The reason? "Amazon's prices on grocery items tend to be higher than Wal-Mart, which accounts for about 20 percent of grocery sales domestically ... the price gap between Wal-Mart's store pick-up prices relative to AmazonFresh was an average of 30 percent," the story says. Plus, "Wal-Mart has been rapidly expanding its online grocery business and concentrating on the so-called click-and-collect model, which allows consumers to pickup orders at stores."

    The story goes on to say that "Kroger also scored high among the pure-play grocers in terms of its online grocery positioning compared with e-commerce giant Amazon, particularly as it related to pricing. But at the bottom of the list was Whole Foods Market."

    Interesting piece, which you can read in its entirety here.
    KC's View:
    The Amazon and Walmart/Jet online experiences continue to be very different, and it will be interesting to see whether Walmart is able to use pricing to make inroads against Amazon. I'm not persuaded, even though Walmart clearly is diversifying its offering, and its online chief Marc Lore seems to be enjoying having Walmart resources to play with. Amazon remains more robust and about far more than just selling stuff, and I tend to believe that this will be its long-term advantage.

    But, as the next two editorial stories make clear, the landscape is changing...

    Published on: March 27, 2017

    The New York Times over the weekend had a story about Amazon, writing that "for years, retailers have been haunted by the thought of Amazon using its technological prowess to squeeze them into powder. That battle has mostly played out on Amazon’s home turf, the world of online shopping."

    But now, the Times writes, "the fight is coming directly to retailers on actual streets around the globe, where Amazon is slowly building a fleet of physical stores. And while most of the attention has been focused on Amazon’s grocery store dreams, the company has a more ambitious collection of experiments underway.

    "If those experiments work — and there is no guarantee of that — they could have a profound influence on how other stores operate. Over time, they could also introduce new forms of automation, putting traditional retail jobs in jeopardy. At the same time, locating those stores close to customers’ homes could also help Amazon further its ambitions of delivering internet orders within hours."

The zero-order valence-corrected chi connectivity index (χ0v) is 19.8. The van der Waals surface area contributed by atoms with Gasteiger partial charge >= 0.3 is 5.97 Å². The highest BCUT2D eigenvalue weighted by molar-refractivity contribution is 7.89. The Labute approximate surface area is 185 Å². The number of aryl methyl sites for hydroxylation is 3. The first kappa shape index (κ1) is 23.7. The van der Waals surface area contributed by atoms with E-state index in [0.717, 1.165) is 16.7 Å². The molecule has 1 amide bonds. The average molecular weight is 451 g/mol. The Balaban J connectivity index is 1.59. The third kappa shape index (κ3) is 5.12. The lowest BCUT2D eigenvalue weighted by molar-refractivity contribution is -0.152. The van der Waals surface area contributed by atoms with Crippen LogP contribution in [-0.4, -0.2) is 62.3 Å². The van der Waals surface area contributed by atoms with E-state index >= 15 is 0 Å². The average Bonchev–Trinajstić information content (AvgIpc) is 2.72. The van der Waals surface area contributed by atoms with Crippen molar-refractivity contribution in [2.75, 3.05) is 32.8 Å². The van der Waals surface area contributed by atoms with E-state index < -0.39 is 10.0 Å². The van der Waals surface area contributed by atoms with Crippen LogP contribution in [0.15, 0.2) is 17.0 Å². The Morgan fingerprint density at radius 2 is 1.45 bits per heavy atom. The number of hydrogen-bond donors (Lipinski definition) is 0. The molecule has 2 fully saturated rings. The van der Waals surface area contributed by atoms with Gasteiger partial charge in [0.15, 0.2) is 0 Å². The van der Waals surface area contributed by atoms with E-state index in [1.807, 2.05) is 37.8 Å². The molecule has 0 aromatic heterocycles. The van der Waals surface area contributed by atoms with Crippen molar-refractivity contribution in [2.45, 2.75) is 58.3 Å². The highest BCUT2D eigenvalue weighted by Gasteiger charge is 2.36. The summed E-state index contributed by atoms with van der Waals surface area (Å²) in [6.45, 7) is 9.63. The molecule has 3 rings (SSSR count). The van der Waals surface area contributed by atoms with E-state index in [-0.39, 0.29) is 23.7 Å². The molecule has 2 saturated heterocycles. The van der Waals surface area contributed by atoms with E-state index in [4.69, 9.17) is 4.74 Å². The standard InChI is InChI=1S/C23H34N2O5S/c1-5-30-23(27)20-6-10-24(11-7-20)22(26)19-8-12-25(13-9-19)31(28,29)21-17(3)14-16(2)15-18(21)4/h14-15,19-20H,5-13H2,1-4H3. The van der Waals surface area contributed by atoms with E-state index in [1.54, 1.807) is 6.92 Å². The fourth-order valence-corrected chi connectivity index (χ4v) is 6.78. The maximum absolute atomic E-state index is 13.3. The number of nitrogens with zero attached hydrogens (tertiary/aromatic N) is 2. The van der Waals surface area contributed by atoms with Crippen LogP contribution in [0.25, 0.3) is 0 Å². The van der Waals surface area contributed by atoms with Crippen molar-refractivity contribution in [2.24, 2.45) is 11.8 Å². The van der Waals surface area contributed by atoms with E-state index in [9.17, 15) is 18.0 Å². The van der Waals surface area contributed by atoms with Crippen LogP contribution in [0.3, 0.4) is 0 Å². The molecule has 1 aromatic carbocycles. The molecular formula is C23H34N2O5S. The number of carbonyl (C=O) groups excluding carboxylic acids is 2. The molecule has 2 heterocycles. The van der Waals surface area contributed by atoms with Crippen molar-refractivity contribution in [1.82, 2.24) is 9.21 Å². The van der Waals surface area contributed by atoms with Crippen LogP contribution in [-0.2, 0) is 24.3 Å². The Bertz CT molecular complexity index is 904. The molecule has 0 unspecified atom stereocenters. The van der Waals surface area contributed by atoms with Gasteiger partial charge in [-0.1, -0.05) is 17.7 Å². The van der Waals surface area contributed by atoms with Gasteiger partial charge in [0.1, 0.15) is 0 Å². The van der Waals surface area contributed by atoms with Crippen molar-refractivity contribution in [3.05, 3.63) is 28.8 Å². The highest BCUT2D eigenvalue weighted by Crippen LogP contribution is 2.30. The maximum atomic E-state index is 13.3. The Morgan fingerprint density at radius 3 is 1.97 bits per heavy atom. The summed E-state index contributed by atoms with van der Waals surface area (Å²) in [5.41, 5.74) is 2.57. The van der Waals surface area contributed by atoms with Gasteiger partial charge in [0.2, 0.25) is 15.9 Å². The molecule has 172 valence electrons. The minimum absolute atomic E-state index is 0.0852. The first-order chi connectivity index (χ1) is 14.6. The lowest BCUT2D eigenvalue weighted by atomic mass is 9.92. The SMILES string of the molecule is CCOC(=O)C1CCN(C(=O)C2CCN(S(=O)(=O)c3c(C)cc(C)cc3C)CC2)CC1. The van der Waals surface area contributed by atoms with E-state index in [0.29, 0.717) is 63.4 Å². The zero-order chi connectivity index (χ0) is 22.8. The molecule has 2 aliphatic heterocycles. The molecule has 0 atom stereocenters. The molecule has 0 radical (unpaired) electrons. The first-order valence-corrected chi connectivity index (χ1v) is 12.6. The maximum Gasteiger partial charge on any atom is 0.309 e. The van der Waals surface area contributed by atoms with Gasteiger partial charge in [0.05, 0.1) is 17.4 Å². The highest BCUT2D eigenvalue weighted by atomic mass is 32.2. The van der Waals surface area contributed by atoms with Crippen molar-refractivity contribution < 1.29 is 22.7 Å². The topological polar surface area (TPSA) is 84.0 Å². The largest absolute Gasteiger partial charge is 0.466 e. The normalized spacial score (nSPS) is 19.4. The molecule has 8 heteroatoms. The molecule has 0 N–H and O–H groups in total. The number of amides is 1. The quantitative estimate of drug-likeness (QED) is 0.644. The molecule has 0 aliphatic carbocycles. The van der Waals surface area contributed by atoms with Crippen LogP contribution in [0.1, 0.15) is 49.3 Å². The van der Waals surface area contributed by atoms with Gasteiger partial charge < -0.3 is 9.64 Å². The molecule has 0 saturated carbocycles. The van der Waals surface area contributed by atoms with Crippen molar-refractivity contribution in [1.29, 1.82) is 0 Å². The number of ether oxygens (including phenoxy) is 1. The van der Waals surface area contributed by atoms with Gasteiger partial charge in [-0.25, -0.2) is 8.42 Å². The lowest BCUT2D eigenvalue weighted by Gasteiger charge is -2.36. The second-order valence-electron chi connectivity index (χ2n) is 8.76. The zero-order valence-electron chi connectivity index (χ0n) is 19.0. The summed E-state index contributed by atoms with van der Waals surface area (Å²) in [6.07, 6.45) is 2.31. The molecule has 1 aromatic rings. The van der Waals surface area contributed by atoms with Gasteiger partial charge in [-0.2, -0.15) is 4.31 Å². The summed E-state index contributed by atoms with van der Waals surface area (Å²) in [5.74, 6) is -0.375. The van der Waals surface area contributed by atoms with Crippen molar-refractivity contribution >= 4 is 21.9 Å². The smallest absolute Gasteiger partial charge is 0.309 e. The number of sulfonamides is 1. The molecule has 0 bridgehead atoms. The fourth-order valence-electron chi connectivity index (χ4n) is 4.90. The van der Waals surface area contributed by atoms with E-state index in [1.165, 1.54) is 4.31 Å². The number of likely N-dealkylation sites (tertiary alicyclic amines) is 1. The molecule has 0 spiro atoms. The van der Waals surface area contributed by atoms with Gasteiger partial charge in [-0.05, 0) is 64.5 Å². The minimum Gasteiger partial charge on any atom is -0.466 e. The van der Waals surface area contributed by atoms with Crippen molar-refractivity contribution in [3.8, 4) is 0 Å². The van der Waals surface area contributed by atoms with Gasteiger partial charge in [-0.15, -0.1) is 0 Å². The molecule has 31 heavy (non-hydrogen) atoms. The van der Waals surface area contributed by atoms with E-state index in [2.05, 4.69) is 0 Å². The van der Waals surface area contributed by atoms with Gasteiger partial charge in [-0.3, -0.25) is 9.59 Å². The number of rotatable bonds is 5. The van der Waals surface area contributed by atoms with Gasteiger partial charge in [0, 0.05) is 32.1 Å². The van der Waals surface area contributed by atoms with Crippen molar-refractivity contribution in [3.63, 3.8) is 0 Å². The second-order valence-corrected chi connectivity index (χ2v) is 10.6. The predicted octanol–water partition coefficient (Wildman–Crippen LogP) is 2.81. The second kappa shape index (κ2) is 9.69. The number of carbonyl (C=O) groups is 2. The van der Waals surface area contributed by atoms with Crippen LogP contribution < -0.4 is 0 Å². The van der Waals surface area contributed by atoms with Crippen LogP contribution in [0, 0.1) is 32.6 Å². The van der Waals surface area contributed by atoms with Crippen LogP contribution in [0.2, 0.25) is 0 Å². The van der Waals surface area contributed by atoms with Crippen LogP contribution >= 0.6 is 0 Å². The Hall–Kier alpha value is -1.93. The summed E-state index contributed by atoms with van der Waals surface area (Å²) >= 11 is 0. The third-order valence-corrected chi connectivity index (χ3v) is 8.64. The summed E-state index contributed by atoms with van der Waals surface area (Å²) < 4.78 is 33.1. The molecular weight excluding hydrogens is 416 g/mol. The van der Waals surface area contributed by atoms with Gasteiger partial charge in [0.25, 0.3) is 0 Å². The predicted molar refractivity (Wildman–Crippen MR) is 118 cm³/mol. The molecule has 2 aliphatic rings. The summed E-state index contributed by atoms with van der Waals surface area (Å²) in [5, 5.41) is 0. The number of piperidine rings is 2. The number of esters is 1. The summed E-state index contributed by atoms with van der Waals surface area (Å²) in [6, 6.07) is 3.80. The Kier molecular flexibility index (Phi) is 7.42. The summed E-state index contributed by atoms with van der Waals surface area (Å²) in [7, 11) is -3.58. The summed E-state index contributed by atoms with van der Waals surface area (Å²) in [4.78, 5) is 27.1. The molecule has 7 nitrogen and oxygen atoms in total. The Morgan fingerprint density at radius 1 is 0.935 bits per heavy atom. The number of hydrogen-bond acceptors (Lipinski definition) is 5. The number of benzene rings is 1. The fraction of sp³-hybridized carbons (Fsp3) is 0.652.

The Times writes that Amazon "is exploring the idea of creating stores to sell furniture and home appliances, like refrigerators — the kinds of products that shoppers are reluctant to buy over the internet sight unseen ... The stores would serve as showcases where people could view the items in person, with orders being delivered to their homes. These would not be your average Home Depots: Amazon has considered using forms of augmented or virtual reality to allow people to see how couches, stoves and credenzas will look in their homes."

    Furthermore, Amazon is said to be "kicking around an electronics-store concept similar to Apple’s retail emporiums ... These shops would have a heavy emphasis on Amazon devices and services such as the company’s Echo smart home speaker and Prime Video streaming service."

    And that doesn't even count the Amazon Books stores that the company has opened, the Amazon Go and Amazon Fresh Pickup stores that seem likely to open any day, and other potential bricks-and-mortar concepts that nobody - not even the sources quoted by the Times is talking about.

    You can read the entire Times story here.
    KC's View:
    Amazon's bricks-and-mortar approach has been slower to gain traction than its online business - one expert says that it likely is because Amazon, surprisingly, "has not figured out physical retail yet - but it doesn't surprise me at all. (That same expert thought that Amazon would have hundreds of stores by now, a notion that I've argued with for about as long as Amazon has been testing the bricks-and-mortar waters.)

    I've been saying here for some time that Amazon Books is the kind of format that could be adapted for a number of other categories. And one of the smartest retail minds I know has told me that he believes Amazon Books is the most exciting format he has seen in years. The Times story only reinforces my opinion.

    Published on: March 27, 2017

    MarketWatch has a story suggesting that one of the reasons that Walmart has been bulking up through the acquisition of online fashion businesses - like Moosejaw and ModCloth - has been to " compete with, and fend off, Inc., which is also making a push in the apparel arena."

    The story notes that Amazon "has been adding private label brands at a pace as robust as Wal-Mart’s acquisitions. By KeyBanc Capital Markets’ count, Amazon has at least 14 private-label apparel brands in the U.S. and U.K., nine for Prime members exclusively. Analysts there estimate that the e-commerce giant has a $14 billion-plus apparel business ... Moreover, Amazon is highlighting the brands when customers do a generic search. And the pricing is competitive."